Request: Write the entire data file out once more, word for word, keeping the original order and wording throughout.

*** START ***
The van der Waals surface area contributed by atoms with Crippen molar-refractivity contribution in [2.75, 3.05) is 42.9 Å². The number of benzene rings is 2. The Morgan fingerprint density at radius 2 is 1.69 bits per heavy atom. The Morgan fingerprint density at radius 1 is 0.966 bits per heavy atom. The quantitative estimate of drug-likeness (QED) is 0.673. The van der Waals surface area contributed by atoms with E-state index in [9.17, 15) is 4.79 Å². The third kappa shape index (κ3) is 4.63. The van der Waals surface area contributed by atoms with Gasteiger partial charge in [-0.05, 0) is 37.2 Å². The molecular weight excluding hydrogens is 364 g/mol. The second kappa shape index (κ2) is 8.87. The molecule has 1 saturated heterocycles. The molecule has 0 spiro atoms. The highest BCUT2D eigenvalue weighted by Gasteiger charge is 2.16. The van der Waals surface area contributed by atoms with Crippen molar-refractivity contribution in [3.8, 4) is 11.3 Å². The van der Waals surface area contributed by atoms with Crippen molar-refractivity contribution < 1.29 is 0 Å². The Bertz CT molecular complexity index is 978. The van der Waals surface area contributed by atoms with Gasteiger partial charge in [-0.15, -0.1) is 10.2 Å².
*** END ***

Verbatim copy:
The van der Waals surface area contributed by atoms with Crippen molar-refractivity contribution in [2.75, 3.05) is 42.9 Å². The number of benzene rings is 2. The Morgan fingerprint density at radius 2 is 1.69 bits per heavy atom. The Morgan fingerprint density at radius 1 is 0.966 bits per heavy atom. The quantitative estimate of drug-likeness (QED) is 0.673. The van der Waals surface area contributed by atoms with E-state index in [9.17, 15) is 4.79 Å². The third kappa shape index (κ3) is 4.63. The van der Waals surface area contributed by atoms with Gasteiger partial charge in [-0.05, 0) is 37.2 Å². The molecular weight excluding hydrogens is 364 g/mol. The second kappa shape index (κ2) is 8.87. The molecule has 1 saturated heterocycles. The molecule has 0 spiro atoms. The highest BCUT2D eigenvalue weighted by Gasteiger charge is 2.16. The van der Waals surface area contributed by atoms with Crippen molar-refractivity contribution in [3.8, 4) is 11.3 Å². The van der Waals surface area contributed by atoms with Crippen molar-refractivity contribution < 1.29 is 0 Å². The Bertz CT molecular complexity index is 978. The van der Waals surface area contributed by atoms with Gasteiger partial charge in [-0.15, -0.1) is 10.2 Å².